One key difference between atheists and religious people is that atheists tend to value autonomy over obedience. This could be related to higher educational levels and more expressive individualism among atheists compared with religious people – meaning they’re less inclined to follow authority figures blindly. Additionally, studies have demonstrated that those who identify as atheists tend to be more independent-minded individuals who follow no one (Psychology Science Vol 18 No 9).
Researchers have recently discovered that cognitive reflection–the tendency to control emotional reactions and reflect upon problems–is actually associated with atheism in only three countries: Australia, Singapore and the US (Judgment and Decision Making). This finding may be explained by its relation to autonomy rather than seeking moral guidance.
What is Atheism in Different Cultures?
Atheism can be defined as the absence of belief in one or more god(s), although its definition often has more specific connotations: for instance, rejecting any form of formal religion or having an adverse view towards religion/spirituality overall. Atheism has gained prominence most widely within Western culture through strong anti-religious movements which prioritize social stigmatization, political pressure and intolerance towards believers of particular religious groups.
Some atheists adhere to a global atheism view that asserts there are no beings worthy of worship; however, atheism also has an etymological history that allows more flexibility when interpreting it; in reality many people can be considered atheists by virtue of not believing in specific forms of religion or simply being skeptical toward spirituality and religion in general.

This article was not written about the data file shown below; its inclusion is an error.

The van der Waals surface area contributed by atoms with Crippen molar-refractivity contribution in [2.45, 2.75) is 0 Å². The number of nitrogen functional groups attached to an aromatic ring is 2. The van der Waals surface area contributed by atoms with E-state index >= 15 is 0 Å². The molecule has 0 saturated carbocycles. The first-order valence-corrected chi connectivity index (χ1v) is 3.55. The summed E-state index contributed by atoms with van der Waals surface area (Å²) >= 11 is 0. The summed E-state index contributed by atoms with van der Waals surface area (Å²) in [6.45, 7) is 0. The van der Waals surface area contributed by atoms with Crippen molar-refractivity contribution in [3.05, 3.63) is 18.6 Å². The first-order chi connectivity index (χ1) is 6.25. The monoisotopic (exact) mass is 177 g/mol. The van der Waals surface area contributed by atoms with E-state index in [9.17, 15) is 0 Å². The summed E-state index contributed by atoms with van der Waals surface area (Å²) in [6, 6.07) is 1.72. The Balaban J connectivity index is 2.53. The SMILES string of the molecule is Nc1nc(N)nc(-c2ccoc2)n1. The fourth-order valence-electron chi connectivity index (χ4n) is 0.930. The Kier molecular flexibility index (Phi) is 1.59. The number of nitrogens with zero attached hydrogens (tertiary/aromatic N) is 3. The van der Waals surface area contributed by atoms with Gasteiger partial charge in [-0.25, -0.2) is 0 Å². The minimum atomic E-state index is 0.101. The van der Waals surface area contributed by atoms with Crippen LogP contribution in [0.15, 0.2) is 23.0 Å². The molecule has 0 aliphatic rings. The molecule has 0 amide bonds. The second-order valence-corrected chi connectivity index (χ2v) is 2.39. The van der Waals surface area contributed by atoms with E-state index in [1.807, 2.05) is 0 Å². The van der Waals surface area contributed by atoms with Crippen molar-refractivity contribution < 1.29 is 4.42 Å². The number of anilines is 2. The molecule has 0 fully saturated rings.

An atheist may believe in God but doesn’t think He has anything to do with humankind – in such an instance they would be considered an atheist. Conversely, someone could believe in a deist God but deny their divine plan for our existence, instead believing life to be an accident or random fluke; such people would be considered deist atheists.
Other atheists do not subscribe to the notion that belief in God is inextricably linked with evil; these individuals may be classified as naturalists or naturalist atheists and often oppose theism as it implies an intelligent designer behind creation, something most atheists are dubious of.
Sociologists have suggested that increasing numbers of people are questioning God’s existence, suggesting this trend might be driven by cultural forces such as rising secularism. Others have challenged these claims, with many people’s perspectives shifting over time. Furthermore, some atheistic arguments popular among philosophers (e.g. those based on Hume’s Dialogues or an argument suggesting the concept of God contradicts with certain forms of evil) presume that for anything to qualify as God it must possess qualities like being omnipotent, omniscient and perfectly good — attributes which many religiously adequate God concepts probably do not possess.